You have hit on a sensitive topic here. The Forest Service has touted the permit system, with the associated restriction on the number of parties allowed to enter the Enchantment Plateau on any given day, as a way to reduce overall impact on a sensitive area. While it has certainly had some measure of success in this regard, I agree with Cavey and anybody else who is against it. I think the fees are excessive (a recent two-night trip with a party of six riding in two vehicles cost over $70.00 in permit fees) and the restriction on the number of parties is, in my opinion misguided (personally, I believe it would be more effective to ban camping in the upper part of the Enchantment basin and allow camping only in narrowly outlined areas at the lower lakes). Also, the system arguably has a greater impact on climbers, who require certain weather and snow conditions for their trips, than it might on "lowly" hikers; and the Leavenworth ranger district has in my experience been generally unfriendly to climbers for thirty years (currently they have a particularly obnoxious ranger who patrols the parking lots to enforce the parking fee and who, as Cavey noted, seems uninterested in pursuing vandals and thieves). Lastly, to many of us who enjoy outdoor recreation, it seems particularly ironic that the Forest Service (Deforest Service as Cavey rightfully calls them) would restrict entry into the Alpine Lakes in the name of preserving the fragile wilderness environment while at the same time they seem completely uninterested in placing any restrictions on destructive logging practices.

 

The "consequences" are a ticket and fine. I don't know the dollar amount.

-Matt

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Lastly, to many of us who enjoy outdoor recreation, it seems particularly ironic that the Forest Service (Deforest Service as Cavey rightfully calls them) would restrict entry into the Alpine Lakes in the name of preserving the fragile wilderness environment while at the same time they seem completely uninterested in placing any restrictions on destructive logging practices.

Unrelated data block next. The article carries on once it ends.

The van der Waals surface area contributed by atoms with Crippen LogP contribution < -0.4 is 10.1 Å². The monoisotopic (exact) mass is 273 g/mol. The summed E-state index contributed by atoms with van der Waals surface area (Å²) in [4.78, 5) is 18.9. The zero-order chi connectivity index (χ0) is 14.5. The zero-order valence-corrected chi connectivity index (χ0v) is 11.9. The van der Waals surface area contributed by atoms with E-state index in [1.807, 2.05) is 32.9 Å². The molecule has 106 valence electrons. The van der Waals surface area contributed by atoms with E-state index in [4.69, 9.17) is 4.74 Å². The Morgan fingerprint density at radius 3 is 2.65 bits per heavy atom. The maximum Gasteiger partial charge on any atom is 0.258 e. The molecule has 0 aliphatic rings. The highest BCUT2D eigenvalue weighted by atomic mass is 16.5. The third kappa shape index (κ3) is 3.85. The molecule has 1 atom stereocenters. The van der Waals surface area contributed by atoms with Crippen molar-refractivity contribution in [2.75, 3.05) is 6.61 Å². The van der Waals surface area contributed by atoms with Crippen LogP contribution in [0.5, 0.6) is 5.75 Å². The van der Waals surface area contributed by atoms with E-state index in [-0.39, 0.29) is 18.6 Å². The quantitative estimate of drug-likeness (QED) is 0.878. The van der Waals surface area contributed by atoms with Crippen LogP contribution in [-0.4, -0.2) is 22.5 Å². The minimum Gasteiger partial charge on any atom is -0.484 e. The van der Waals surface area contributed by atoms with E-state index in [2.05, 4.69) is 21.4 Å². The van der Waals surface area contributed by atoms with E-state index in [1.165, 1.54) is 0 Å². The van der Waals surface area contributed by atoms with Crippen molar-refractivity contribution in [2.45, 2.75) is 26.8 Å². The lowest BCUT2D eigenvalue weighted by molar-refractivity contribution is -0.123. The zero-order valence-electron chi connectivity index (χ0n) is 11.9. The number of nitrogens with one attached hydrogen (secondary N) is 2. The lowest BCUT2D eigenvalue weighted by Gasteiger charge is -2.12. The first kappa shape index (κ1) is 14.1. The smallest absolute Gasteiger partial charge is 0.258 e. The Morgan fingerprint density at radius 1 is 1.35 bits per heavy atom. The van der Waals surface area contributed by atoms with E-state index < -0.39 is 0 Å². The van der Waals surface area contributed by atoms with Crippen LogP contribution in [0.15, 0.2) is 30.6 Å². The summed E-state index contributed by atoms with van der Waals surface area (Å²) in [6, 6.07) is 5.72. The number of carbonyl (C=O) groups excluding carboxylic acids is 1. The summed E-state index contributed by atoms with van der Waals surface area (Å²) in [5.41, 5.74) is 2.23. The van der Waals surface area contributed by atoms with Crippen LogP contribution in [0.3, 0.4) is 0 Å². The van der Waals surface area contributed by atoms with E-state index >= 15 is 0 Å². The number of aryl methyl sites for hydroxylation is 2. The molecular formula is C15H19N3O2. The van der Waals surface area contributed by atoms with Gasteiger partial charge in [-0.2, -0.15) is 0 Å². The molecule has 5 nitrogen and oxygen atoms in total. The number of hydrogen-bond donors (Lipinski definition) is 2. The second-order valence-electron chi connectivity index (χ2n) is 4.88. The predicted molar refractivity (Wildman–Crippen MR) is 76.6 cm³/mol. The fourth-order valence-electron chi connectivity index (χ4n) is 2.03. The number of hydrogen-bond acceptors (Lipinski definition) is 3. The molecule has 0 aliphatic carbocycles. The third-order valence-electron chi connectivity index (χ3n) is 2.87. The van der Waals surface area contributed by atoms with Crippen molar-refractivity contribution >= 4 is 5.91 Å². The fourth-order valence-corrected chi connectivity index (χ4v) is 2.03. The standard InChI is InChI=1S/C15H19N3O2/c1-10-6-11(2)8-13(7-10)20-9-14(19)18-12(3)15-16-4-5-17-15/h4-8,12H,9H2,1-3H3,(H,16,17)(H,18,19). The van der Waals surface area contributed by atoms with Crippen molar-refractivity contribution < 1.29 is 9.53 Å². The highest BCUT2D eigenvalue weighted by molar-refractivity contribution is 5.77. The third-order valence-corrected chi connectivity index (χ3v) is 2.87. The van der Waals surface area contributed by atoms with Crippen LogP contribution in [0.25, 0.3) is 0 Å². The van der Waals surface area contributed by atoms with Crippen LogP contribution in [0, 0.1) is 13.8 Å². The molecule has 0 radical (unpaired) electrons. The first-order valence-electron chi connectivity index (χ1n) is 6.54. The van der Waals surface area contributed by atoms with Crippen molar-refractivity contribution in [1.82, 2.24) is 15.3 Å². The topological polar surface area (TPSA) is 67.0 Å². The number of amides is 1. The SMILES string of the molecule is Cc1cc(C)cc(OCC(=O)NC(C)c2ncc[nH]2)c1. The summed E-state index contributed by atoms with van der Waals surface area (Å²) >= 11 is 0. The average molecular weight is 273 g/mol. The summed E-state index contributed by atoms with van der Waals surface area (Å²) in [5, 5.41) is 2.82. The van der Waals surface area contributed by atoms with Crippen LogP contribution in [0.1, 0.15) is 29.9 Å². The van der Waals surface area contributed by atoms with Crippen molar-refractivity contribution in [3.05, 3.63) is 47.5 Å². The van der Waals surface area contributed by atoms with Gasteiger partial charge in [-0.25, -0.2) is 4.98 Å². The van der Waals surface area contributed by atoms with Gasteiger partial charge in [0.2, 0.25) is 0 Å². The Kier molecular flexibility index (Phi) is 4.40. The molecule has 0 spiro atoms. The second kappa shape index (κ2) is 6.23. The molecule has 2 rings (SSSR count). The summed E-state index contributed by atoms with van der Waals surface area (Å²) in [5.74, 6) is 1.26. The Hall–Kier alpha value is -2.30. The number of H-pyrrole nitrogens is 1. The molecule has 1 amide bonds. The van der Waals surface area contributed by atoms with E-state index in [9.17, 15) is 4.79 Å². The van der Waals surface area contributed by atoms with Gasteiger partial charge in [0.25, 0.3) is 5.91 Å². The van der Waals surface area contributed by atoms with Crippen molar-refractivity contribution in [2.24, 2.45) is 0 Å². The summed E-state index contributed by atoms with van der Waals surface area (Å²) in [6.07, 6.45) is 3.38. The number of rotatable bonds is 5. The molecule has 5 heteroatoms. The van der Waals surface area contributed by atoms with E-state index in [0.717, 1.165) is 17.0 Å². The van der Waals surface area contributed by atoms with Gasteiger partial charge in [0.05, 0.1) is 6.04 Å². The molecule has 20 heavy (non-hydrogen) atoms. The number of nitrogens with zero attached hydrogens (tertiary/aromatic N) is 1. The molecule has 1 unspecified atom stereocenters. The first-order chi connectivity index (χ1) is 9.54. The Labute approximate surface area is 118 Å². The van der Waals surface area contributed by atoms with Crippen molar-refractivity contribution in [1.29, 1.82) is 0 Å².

while agreeing with the majority of your argument, you used a broad brush on the final bit. the wilderness act and the usfs mandate regarding multiple use are 2 separate issues. "uninterested in placing any restrictions on destructive logging...." where have you been? sorry about the thread creep.

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Rat-

Thread creap is a serious issue on this board and I should be ashamed of myself for persuing an off-topic debate (I might even have to move this thread to "SPRAY"), but what are you trying to say here? Do you think the Forest Service has in fact systematically protected the mountain forest environment in their management of logging practices on Nationaal Forest lands around Leavenworth? Yes, I sloppily painted with a broad brush--not only on this issue but on the law enforcement and public relations topics as well, but how is it that you disagree?

-Matt

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This is not really Mattp--we share a computer wink.gif. It is Diana instead and I haven't registered to post on this site.